Opposition to the Common Core, a set of reading and math standards for elementary, middle and high school students that were originally adopted by 46 states and the District of Columbia, has gathered momentum among state lawmakers in recent weeks.
The governors of Oklahoma and South Carolina are considering signing bills to repeal the standards and replace them with locally written versions. In Missouri, lawmakers passed a bill that would require a committee of state educators to come up with new standards within the next two years.
Although the Common Core, developed by a coalition convened by the National Governors Association and the Council of Chief State School Officers, was initially backed by a group of Republican governors, the Obama administration also lent its support. For the past year, conservative Republicans, seizing on the administration's backing, have argued that the standards amount to a federal takeover of public schools.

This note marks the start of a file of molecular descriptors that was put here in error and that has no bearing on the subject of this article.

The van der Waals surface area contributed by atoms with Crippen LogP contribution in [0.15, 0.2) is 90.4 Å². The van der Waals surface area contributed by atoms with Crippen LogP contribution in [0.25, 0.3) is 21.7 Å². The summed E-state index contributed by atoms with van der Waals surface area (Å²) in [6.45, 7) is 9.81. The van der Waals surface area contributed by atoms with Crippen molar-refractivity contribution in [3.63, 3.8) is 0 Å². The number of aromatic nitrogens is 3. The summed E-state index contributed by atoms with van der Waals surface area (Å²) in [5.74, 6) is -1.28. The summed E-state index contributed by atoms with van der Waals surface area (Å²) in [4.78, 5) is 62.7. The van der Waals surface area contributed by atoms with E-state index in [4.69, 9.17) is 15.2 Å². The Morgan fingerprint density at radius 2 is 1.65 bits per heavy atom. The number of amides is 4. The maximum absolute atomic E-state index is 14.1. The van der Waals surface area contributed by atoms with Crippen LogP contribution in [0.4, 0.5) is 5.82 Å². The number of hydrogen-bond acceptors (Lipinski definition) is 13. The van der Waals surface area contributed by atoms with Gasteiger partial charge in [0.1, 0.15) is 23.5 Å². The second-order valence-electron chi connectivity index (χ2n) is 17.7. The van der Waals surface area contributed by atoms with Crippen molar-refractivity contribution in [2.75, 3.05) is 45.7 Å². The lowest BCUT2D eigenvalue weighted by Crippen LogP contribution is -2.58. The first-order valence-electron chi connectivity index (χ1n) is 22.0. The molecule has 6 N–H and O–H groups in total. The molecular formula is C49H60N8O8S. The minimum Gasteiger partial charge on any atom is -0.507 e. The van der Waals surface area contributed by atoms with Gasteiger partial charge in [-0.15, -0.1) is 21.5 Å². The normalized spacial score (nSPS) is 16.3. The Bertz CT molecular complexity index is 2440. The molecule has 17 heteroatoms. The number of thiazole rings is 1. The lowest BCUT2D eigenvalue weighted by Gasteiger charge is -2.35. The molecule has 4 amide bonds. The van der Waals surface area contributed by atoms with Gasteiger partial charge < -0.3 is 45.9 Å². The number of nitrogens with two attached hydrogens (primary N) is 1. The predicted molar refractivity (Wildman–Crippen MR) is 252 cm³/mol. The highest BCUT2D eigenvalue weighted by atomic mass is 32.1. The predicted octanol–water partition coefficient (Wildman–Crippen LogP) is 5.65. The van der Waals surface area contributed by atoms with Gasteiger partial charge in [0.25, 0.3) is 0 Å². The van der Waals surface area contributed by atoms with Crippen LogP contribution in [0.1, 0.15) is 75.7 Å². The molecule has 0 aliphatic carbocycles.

Jason Nelson, a Republican state representative from northwest Oklahoma who sponsored the bill to withdraw the state from the Common Core, said he and his colleagues wanted to "break any kind of nexus where any private organization or the federal government would exert control over our standards."
The pushback from the right has been fueled by an unlikely alliance with critics on the left, who are upset by new standardized tests and the high stakes associated with them, including teacher performance reviews.